Multiple realities
(covers information from several alternate timelines)

"K.E Tsiolkovskiy": Cyrillic writing on the SS Tsiolkovsky

Russian was a language spoken on the planet Earth, originating in the nation-state of Russia, and which was also the dominant language of the USSR. The alphabet it was written in was called "Cyrillic". A notable speaker of this language was Pavel Chekov.

Mission patches for early Earth space missions might sometimes mention the names of Russian astronauts in Cyrillic. Astronauts getting such a treatment included Yuri Gidzenko, Sergei Krikalev, and Valeri Tokarev.

In 2257, when a communication attempt from a Sphere lifeform resulted in the universal translator malfunctioning and translating the USS Discovery crew's speech into various languages, Commander Saru used his knowledge of Federation languages to assist the crew in repairs. While repairing the communications systems, Michael Burnham's speech was translated into Russian: "Ya izolirovala sistemu svyazi. Gotov k povtornoy initsializatsii? (Я изолировала систему связи. Готов к повторной инициализации?)" ("I've isolated the communications system. Ready to reinitialize?") Saru, understanding Russian, replied: "Vhozhu v tsikl initsializatsii. Davay. (вхожу в цикл инициализации. Давай.)" ("Entering the reinitialization sequence. Now.") (DIS: "An Obol for Charon")

''In the alternate 2259, footage with Cyrillic writing below it was in a collection of graphics and video media that were seen on a powerwall in the offices of Christopher Pike and Alexander Marcus at Starfleet Headquarters. (Star Trek Into Darkness)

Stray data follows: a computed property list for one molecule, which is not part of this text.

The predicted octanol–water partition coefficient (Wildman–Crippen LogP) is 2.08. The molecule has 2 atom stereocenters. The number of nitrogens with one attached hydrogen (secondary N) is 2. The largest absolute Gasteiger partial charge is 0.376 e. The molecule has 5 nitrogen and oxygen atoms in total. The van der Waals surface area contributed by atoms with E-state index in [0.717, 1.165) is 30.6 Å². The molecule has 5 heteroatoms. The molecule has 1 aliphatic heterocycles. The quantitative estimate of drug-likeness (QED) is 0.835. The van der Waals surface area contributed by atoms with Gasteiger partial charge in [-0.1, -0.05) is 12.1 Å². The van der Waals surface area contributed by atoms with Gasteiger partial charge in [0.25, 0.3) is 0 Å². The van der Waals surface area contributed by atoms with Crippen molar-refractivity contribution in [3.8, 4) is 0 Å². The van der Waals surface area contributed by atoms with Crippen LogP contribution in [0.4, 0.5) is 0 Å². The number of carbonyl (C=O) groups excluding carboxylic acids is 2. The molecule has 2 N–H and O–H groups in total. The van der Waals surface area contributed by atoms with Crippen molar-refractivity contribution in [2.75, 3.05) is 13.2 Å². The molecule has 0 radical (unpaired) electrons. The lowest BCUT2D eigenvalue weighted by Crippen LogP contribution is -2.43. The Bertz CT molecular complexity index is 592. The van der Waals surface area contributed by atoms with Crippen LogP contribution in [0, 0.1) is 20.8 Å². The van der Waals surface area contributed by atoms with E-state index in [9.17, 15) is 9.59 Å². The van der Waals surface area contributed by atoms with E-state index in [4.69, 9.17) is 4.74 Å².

The writing can be seen in the video "Star Trek: Into Darkness – User Interface VFX" at [1]

When the USS Enterprise encountered a Melkotian buoy in 2268, it spoke to the crew in their native languages, which included Russian, as heard by Pavel Chekov. (TOS: "Spectre of the Gun")

Upon discovering that life signs had been detected in Spock's sealed quarters in 2285, Chekov exclaimed "Ya ne sumasshedshi! (Я не сумасшедший!)" ("I'm not crazy!") (Star Trek III: The Search for Spock)

According to Walter Koenig, "I went into Star Trek III very unhappy for many reasons, and I was pretty well resolved to be miserable for the entire shooting of the film. But two hours into shooting, Leonard Nimoy came up to me and said, 'Walter, I'm going to give Chekov a line in Russian'–which wasn't in the script. To me, it was a gesture of good will that told me he was aware that I wasn't happy. It didn't make any difference in the length of my part, but I was touched by that and all my dissatisfaction melted away and I couldn't maintain my mad." Koenig added, "We went back and forth about whether we should have a subtitle for Chekov's line in Russian and then we decided against it." He later joked that not subtitling it would save Koenig something to explain during his discussions with convention goers. (Starlog #91, February 1985, p. 40)

When commissioned in 2363, the SS Tsiolkovsky's name was written in Cyrillic on her dedication plaque. (TNG: "The Naked Now")

In the Julian Bashir, Secret Agent holoprogram, after waking up in Hippocrates Noah's secret lair, Anastasia Komananov says "Shto chort sluchilos'? (Что, чëрт, случилось?)" (or "What the hell happened?"). She also answered a question with "Da" instead of yes earlier. (DS9: "Our Man Bashir")

Russian-named starships

External links

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